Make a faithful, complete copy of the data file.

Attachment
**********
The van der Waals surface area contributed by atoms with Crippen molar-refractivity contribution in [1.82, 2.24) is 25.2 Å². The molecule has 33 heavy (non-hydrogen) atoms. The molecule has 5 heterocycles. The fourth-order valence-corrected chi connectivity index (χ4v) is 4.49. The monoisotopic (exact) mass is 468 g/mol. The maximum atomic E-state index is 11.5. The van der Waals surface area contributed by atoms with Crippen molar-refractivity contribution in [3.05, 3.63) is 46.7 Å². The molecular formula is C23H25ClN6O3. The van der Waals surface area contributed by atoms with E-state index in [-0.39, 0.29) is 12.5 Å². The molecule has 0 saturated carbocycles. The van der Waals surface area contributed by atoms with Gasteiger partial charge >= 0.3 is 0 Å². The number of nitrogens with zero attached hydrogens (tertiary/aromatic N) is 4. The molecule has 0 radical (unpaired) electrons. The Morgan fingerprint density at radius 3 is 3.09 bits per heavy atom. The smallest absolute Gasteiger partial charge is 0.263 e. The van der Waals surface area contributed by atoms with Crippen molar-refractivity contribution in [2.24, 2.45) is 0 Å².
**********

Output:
The van der Waals surface area contributed by atoms with Crippen molar-refractivity contribution in [1.82, 2.24) is 25.2 Å². The molecule has 33 heavy (non-hydrogen) atoms. The molecule has 5 heterocycles. The fourth-order valence-corrected chi connectivity index (χ4v) is 4.49. The monoisotopic (exact) mass is 468 g/mol. The maximum atomic E-state index is 11.5. The van der Waals surface area contributed by atoms with Crippen molar-refractivity contribution in [3.05, 3.63) is 46.7 Å². The molecular formula is C23H25ClN6O3. The van der Waals surface area contributed by atoms with E-state index in [-0.39, 0.29) is 12.5 Å². The molecule has 0 saturated carbocycles. The van der Waals surface area contributed by atoms with Gasteiger partial charge >= 0.3 is 0 Å². The number of nitrogens with zero attached hydrogens (tertiary/aromatic N) is 4. The molecule has 0 radical (unpaired) electrons. The Morgan fingerprint density at radius 3 is 3.09 bits per heavy atom. The smallest absolute Gasteiger partial charge is 0.263 e. The van der Waals surface area contributed by atoms with Crippen molar-refractivity contribution in [2.24, 2.45) is 0 Å².